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"Water, water everywhere"

By LCDR Abram McGull

Project and Contracting Office Media Relations

Baghdad, Iraq (April 22, 2005) – Lurking beneath the parched brown sand of Iraq lays one of the nation’s worst enemies. This silent modern day insurgent does most its’ fighting underground and many believe have contributed to Iraq’s high infant mortality rate (top 25% according to UNICEF 2002 rankings for infant mortality).

“We have estimated that there are 500,000 water leaks throughout the country that robs it of safe and sufficient potable water, “stressed Project and Contracting Office (PCO) water program manager Akram Rabadi. Jordanian by birth, the affable engineer has spent most of his 23 years solving water problems around the world and now finds himself drawn to one of his largest struggles. “Water is a challenging subject for the middle east,” explained Rabadi. “And it (water) is one of the areas where you can do the most good for people.” His tan complexion is somewhat of a testimony that the work he enjoys hasn’t chained him to his desk.

He is among many like himself that rolled up their sleeves, packed their bags and headed for Baghdad. Through the generosity of United States taxpayers, the likes of which had not been seen since the Marshall plan of World War II, PCO is managing $18.4 billion to rebuild Iraq’s decaying and neglected infrastructure. And at the top of the list of the things to do in Iraq, is water.

Recently, Major General Daniel E. Long, Jr. has undertaken the task as the director of PCO. He is known by close friends as “Chip” and the converse moniker is fitting for someone who overcame the odds of passing Ranger school at the ripe age of 46. Long brings to the newly formed democratic nation of Iraq a vision that encompasses hope for the underdog.

“I’m responsible for six sectors that include transportation and communication; building, health and education; oil; electricity; security and justice; and public works and water. Each of these vital municipal services had been severely neglected for the past 30 years and consequently the citizens of Iraq have suffered as well,” stated Gen. Long. He continued, “The massive infrastructure reconstruction and materials procurement for Iraqis are all designed to rebuild and equip this modern day democracy with a turn key operation where they can oversee and manage the infrastructure through the capacity building programs.”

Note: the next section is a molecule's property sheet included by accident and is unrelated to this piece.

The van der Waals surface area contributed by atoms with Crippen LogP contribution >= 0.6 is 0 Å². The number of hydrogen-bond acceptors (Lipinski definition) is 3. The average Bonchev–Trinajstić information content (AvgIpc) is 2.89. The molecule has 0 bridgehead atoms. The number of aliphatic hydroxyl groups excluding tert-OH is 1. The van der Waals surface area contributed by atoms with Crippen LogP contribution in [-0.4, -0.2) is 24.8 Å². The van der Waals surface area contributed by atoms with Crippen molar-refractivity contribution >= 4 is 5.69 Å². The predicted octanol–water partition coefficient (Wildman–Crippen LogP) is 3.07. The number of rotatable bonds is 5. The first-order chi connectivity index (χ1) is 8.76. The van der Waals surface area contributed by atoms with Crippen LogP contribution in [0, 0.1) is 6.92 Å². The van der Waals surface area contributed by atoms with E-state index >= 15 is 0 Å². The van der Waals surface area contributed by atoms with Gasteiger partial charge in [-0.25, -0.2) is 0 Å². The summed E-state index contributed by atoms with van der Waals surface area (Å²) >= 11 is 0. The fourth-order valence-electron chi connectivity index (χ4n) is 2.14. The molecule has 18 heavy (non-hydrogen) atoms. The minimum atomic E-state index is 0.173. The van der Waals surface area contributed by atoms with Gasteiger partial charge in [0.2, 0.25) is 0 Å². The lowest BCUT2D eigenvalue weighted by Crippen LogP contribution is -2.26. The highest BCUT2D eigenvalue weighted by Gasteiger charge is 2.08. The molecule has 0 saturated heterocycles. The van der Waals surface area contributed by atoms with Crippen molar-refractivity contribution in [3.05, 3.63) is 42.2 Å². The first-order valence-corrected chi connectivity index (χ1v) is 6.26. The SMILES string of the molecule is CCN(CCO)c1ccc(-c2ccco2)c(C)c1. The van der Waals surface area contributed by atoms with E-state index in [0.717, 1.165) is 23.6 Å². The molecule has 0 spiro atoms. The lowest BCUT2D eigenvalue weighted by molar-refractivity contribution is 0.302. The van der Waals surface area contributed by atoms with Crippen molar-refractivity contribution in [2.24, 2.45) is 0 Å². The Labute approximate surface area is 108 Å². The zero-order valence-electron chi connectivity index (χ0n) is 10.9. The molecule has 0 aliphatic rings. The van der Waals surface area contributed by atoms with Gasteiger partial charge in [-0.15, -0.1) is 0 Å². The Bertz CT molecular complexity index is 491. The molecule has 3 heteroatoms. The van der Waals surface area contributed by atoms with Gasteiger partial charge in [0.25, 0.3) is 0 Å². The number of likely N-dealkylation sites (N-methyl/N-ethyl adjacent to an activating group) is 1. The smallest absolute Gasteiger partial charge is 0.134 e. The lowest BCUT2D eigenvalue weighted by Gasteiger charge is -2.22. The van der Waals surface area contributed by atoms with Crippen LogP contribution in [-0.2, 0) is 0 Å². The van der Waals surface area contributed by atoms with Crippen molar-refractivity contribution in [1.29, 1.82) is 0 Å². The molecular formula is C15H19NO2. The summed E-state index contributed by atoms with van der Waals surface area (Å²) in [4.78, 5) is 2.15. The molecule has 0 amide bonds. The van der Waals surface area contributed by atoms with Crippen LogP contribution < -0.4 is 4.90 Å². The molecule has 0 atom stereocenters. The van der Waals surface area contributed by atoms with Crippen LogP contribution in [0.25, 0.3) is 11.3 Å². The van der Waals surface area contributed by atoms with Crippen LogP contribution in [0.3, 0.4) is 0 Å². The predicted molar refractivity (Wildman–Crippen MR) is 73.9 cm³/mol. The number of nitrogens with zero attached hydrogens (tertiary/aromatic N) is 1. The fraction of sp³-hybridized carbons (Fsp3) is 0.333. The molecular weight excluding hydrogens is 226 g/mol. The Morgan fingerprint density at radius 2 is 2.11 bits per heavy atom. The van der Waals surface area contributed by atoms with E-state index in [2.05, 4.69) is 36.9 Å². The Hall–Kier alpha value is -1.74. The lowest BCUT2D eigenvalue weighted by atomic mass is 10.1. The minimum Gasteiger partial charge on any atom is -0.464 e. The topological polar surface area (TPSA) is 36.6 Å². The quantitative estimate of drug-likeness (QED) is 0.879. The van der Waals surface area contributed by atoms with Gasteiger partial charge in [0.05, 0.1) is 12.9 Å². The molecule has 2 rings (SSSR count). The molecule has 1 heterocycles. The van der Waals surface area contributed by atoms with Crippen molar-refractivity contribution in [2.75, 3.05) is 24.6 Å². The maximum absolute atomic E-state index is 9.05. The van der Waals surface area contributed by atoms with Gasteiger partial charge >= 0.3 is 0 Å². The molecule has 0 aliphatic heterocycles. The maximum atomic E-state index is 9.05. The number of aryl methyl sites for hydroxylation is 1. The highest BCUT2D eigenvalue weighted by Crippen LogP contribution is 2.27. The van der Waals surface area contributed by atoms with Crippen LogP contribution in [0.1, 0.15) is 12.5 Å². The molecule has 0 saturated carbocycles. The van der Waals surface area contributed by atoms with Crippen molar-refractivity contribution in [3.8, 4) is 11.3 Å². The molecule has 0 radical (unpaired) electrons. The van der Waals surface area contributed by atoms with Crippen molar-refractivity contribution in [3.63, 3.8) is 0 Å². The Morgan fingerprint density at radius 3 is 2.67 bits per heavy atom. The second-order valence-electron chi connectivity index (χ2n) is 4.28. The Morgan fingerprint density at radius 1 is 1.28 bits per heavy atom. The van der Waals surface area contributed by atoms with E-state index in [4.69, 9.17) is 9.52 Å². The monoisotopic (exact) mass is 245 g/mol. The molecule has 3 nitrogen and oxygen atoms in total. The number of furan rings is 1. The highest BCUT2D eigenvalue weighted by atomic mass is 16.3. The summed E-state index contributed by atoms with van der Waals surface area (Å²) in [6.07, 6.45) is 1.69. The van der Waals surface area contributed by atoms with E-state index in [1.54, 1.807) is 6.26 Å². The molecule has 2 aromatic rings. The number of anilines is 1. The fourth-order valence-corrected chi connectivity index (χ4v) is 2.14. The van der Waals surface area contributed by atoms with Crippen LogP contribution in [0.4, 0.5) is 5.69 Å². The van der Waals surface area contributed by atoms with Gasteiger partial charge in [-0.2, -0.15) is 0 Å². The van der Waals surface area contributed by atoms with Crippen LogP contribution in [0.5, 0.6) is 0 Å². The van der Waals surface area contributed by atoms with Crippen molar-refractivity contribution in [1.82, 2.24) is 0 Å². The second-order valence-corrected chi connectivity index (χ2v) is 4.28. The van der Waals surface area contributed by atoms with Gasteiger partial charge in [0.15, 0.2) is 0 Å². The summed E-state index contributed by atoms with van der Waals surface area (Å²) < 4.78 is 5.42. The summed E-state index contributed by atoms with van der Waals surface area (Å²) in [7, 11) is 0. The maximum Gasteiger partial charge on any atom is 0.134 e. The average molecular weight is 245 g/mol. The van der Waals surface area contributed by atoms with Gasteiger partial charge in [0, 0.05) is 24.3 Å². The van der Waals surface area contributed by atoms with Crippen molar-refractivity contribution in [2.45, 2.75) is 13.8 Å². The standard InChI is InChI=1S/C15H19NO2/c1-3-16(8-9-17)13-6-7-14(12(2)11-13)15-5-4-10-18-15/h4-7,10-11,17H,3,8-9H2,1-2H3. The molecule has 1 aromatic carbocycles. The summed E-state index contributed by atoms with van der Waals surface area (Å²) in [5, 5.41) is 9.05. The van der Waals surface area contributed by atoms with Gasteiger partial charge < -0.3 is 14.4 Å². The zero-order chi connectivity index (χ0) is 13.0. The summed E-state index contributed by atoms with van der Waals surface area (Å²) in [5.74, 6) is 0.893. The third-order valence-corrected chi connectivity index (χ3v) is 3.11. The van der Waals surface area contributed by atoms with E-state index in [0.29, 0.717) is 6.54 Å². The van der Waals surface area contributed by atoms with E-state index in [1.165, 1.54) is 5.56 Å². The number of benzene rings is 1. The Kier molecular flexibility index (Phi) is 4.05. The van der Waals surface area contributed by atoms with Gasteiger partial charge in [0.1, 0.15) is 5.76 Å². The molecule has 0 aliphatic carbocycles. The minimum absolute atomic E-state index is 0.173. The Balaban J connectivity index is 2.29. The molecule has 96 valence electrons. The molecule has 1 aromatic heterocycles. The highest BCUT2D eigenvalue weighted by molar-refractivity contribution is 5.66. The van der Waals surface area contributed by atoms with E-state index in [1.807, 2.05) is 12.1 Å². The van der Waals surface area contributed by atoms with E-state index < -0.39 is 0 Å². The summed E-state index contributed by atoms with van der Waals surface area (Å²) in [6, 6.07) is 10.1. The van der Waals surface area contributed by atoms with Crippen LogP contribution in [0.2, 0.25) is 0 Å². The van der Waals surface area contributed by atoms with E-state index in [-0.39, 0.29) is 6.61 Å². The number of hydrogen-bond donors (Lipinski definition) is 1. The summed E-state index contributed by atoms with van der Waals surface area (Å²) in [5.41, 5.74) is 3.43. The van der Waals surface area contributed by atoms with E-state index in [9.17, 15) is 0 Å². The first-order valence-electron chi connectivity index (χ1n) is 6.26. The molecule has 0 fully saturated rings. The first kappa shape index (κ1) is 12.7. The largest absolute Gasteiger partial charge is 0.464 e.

PCO had several problems that encumbered any would be success in Iraq. The World Bank had estimated that Iraq would need approximately $56 billion to rebuild the neglected nation. At that figure, the United States were contributing nearly one-third of the needed monies to move Iraq forward. However, PCO was confronted with the looming problem of an underemployed population and a work force that had not been equipped to maintain modern day improvements. Long stated, “If Iraq is going to succeed in today’s economic environment; we have to ensure they gain modern day construction, program management and business like skills to foster their growth into a competitive global marketplace.”

PCO addressed the underemployment problem by having the Iraqis rebuild their own nation with their people. In March, PCO employed over 40,000 Iraqis. By the end of March 2005, PCO and other U.S. governmental agencies (USAID, CERP, MILCON, MNSTC-I) operating in Iraq had employed approximately 167-thousand Iraqis. But there still remained the problem of equipping the Iraqis with the skills to operate and manage the new reconstruction.

“Give a man a fish and you feed him for a day. Teach a man to fish and you feed him for a lifetime”

In an ongoing dialogue, Iraqi ministers and PCO representatives prioritized the needs of the Iraqi government. A prime example occurred in July 2004, when the Ministry of Municipalities and Public Works, Nisreen Birwari identified requirements for maintenance and repair of the numerous water distribution networks in 17 of the 18 governorates (states) in Iraq. Through extensive consultation with each governorates’ water director general, it quickly became apparent there wasn’t enough money to address the 500,000 water leaks around the country which contributed to the loss of 60% of the treatable water that never reached the Iraqi consumer. It was at this juncture that PCO decided to put into practice that old Chinese proverb – Give a man a fish and you feed him for a day. Teach a man to fish and you feed him for a lifetime.